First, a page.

NTSB Press Release

National Transportation Safety Board
Office of Public Affairs


August 21, 2007

The National Transportation Safety Board sent a team of investigators to Ketchikan, Alaska to investigate a commercial air tour airplane that crashed and burned, killing five of the nine persons on board.

On August 16, 2007, about 6:00 pm Alaska Daylight Time, a single-engine de Havilland Beaver DHC-2 float-equipped airplane, N345KA, operated by Seawind Aviation, impacted terrain during climb on a Part 135 commercial air tour flight. The flight had departed from Traitor’s Cove located about 20 miles north of Ketchikan, Alaska, and was returning to Ketchikan.

Air safety investigator Clint Johnson from the Safety Board’s Alaska Regional Office in Anchorage is the designated Investigator-in-Charge of the 4-member team.  Member Debbie Hersman accompanied the team and served as spokesperson for the investigation. 

The investigative team has completed the majority of the on-site portion of the investigation.  The team will continue to examine pilot and maintenance logbook information.  A Safety Board survival factors specialist is traveling to Seattle to interview the survivors.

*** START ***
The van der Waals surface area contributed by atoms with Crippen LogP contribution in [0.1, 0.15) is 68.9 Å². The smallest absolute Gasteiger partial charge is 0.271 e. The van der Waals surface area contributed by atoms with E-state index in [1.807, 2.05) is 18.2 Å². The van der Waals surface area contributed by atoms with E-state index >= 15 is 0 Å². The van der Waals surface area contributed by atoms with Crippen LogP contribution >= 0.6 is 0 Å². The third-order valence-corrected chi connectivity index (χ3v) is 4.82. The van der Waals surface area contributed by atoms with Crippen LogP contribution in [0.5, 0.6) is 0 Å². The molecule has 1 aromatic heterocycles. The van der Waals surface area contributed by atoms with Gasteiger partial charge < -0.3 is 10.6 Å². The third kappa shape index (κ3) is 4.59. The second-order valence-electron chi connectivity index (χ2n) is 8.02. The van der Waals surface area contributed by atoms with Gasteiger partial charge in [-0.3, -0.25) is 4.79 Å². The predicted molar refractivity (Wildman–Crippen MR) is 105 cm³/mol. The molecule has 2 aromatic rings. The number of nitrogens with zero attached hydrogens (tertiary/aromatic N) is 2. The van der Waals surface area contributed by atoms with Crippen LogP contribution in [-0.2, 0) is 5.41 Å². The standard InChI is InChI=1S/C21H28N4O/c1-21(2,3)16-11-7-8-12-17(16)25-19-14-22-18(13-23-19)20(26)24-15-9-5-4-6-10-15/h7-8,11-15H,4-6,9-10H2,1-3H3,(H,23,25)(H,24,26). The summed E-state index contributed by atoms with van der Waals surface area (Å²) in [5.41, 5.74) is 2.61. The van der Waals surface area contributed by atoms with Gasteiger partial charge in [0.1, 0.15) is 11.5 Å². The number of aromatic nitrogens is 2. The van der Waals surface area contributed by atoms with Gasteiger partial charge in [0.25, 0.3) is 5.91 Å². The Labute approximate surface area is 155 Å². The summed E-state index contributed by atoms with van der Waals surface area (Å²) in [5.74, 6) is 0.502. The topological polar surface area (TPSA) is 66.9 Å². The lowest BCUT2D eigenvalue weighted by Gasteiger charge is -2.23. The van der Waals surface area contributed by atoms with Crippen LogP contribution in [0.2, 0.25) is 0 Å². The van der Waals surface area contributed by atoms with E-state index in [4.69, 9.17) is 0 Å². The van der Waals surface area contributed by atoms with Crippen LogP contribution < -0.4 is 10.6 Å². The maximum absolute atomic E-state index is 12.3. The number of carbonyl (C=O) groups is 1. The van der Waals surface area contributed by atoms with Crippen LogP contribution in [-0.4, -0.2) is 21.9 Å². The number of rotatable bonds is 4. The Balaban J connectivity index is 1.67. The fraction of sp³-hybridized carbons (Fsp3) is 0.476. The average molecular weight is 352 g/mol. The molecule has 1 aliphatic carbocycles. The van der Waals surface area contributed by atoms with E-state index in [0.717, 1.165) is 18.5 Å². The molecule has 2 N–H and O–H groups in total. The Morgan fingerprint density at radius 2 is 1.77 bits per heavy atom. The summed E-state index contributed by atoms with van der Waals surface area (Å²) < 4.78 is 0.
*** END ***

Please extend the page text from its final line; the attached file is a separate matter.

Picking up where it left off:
Investigators conducted a cursory examination of the wreckage at the accident site; however, access was hindered by the steep, heavily wooded terrain.  The wreckage will be removed and taken to a facility for detailed documentation.  The majority of the airplane, including the cockpit, was destroyed by fire. 

An NTSB meteorologist conducted interviews of personnel at a nearby National Weather Service office, obtained weather data, reviewed air tour operations in regard to weather briefings, verified wind-monitoring equipment, and documented the topography. Reports indicate that the weather was abnormally warm with a moist air mass, which produced several days of thunderstorms across the region. These low-topped thunderstorms were being reported to cause strong outflow winds and small hail.   

Investigators will attempt to obtain additional data that will help define the performance of the airplane during the accident sequence, including airspeed and bank angles. 

Photos from the scene:
NTSB Investigator Scott Erickson examines wreckage of tour plane that crashed near Ketchikan, Alaska
Ketchikan accident scene photo: Shows a broken wing of the plane and an NTSB investigator clearing the trees around it Ketchikan accident scene photo: Shows the broken nose of the plane and an NTSB investigator recording his observations

NTSB Media Contact:
Keith Holloway
(202) 314-6100



The National Transportation Safety Board (NTSB) is an independent federal agency charged with determining the probable cause
of transportation accidents, promoting transportation safety, and assisting victims of transportation accidents and their families.